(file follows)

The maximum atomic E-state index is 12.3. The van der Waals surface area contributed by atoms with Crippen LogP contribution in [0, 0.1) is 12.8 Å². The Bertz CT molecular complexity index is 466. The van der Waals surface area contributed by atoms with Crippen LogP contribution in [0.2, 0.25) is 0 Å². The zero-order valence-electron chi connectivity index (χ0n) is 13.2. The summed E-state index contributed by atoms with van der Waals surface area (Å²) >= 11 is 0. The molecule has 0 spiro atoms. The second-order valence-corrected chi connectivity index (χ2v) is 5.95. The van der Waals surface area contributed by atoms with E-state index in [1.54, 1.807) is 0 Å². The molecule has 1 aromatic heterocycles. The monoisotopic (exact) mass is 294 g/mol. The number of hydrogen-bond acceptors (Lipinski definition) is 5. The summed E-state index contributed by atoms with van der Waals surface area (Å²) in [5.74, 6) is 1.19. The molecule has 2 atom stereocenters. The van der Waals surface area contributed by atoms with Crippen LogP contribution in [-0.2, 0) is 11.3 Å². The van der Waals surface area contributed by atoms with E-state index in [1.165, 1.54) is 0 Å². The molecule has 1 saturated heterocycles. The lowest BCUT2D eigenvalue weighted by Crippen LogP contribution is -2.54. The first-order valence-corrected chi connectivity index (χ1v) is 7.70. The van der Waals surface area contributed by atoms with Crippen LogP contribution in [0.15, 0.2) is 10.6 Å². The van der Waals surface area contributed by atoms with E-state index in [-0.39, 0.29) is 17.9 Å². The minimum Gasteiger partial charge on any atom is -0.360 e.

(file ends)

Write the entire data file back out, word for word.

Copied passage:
The maximum atomic E-state index is 12.3. The van der Waals surface area contributed by atoms with Crippen LogP contribution in [0, 0.1) is 12.8 Å². The Bertz CT molecular complexity index is 466. The van der Waals surface area contributed by atoms with Crippen LogP contribution in [0.2, 0.25) is 0 Å². The zero-order valence-electron chi connectivity index (χ0n) is 13.2. The summed E-state index contributed by atoms with van der Waals surface area (Å²) >= 11 is 0. The molecule has 0 spiro atoms. The second-order valence-corrected chi connectivity index (χ2v) is 5.95. The van der Waals surface area contributed by atoms with E-state index in [1.54, 1.807) is 0 Å². The molecule has 1 aromatic heterocycles. The monoisotopic (exact) mass is 294 g/mol. The number of hydrogen-bond acceptors (Lipinski definition) is 5. The summed E-state index contributed by atoms with van der Waals surface area (Å²) in [5.74, 6) is 1.19. The molecule has 2 atom stereocenters. The van der Waals surface area contributed by atoms with Crippen LogP contribution in [-0.2, 0) is 11.3 Å². The van der Waals surface area contributed by atoms with E-state index in [1.165, 1.54) is 0 Å². The molecule has 1 saturated heterocycles. The lowest BCUT2D eigenvalue weighted by Crippen LogP contribution is -2.54. The first-order valence-corrected chi connectivity index (χ1v) is 7.70. The van der Waals surface area contributed by atoms with Crippen LogP contribution in [0.15, 0.2) is 10.6 Å². The van der Waals surface area contributed by atoms with E-state index in [-0.39, 0.29) is 17.9 Å². The minimum Gasteiger partial charge on any atom is -0.360 e.